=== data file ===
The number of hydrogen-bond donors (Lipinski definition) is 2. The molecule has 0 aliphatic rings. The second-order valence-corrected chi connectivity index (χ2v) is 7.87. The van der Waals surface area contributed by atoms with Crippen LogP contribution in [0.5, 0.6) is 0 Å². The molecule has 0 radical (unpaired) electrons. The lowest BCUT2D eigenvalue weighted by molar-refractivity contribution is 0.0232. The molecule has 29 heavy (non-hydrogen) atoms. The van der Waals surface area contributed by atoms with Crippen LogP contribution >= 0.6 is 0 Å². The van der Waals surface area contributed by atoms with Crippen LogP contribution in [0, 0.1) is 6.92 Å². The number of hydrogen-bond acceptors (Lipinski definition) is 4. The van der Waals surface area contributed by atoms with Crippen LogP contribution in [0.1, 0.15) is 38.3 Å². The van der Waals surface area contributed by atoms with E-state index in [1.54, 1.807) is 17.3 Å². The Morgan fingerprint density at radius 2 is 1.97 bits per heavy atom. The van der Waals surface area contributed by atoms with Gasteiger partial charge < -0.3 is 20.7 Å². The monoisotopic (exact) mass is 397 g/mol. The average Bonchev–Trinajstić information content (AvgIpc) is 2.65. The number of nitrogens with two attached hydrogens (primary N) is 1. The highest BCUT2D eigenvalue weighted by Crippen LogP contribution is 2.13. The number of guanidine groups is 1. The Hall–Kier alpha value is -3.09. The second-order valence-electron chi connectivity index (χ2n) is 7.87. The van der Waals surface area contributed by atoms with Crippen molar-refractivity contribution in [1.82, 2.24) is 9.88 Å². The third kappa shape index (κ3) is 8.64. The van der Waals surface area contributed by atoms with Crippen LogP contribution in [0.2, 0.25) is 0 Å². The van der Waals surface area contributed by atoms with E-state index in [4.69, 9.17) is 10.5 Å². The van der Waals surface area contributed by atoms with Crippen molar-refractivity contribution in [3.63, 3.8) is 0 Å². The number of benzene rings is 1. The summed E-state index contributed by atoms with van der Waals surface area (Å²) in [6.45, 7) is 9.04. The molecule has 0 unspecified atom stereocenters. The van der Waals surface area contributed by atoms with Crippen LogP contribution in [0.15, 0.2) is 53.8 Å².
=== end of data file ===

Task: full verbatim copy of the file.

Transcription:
The number of hydrogen-bond donors (Lipinski definition) is 2. The molecule has 0 aliphatic rings. The second-order valence-corrected chi connectivity index (χ2v) is 7.87. The van der Waals surface area contributed by atoms with Crippen LogP contribution in [0.5, 0.6) is 0 Å². The molecule has 0 radical (unpaired) electrons. The lowest BCUT2D eigenvalue weighted by molar-refractivity contribution is 0.0232. The molecule has 29 heavy (non-hydrogen) atoms. The van der Waals surface area contributed by atoms with Crippen LogP contribution >= 0.6 is 0 Å². The van der Waals surface area contributed by atoms with Crippen LogP contribution in [0, 0.1) is 6.92 Å². The number of hydrogen-bond acceptors (Lipinski definition) is 4. The van der Waals surface area contributed by atoms with Crippen LogP contribution in [0.1, 0.15) is 38.3 Å². The van der Waals surface area contributed by atoms with E-state index in [1.54, 1.807) is 17.3 Å². The Morgan fingerprint density at radius 2 is 1.97 bits per heavy atom. The van der Waals surface area contributed by atoms with Gasteiger partial charge < -0.3 is 20.7 Å². The monoisotopic (exact) mass is 397 g/mol. The average Bonchev–Trinajstić information content (AvgIpc) is 2.65. The number of nitrogens with two attached hydrogens (primary N) is 1. The highest BCUT2D eigenvalue weighted by Crippen LogP contribution is 2.13. The number of guanidine groups is 1. The Hall–Kier alpha value is -3.09. The second-order valence-electron chi connectivity index (χ2n) is 7.87. The van der Waals surface area contributed by atoms with Crippen molar-refractivity contribution in [1.82, 2.24) is 9.88 Å². The third kappa shape index (κ3) is 8.64. The van der Waals surface area contributed by atoms with Crippen LogP contribution in [0.2, 0.25) is 0 Å². The van der Waals surface area contributed by atoms with E-state index in [4.69, 9.17) is 10.5 Å². The van der Waals surface area contributed by atoms with Crippen molar-refractivity contribution in [3.63, 3.8) is 0 Å². The number of benzene rings is 1. The summed E-state index contributed by atoms with van der Waals surface area (Å²) in [6.45, 7) is 9.04. The molecule has 0 unspecified atom stereocenters. The van der Waals surface area contributed by atoms with Crippen LogP contribution in [0.15, 0.2) is 53.8 Å².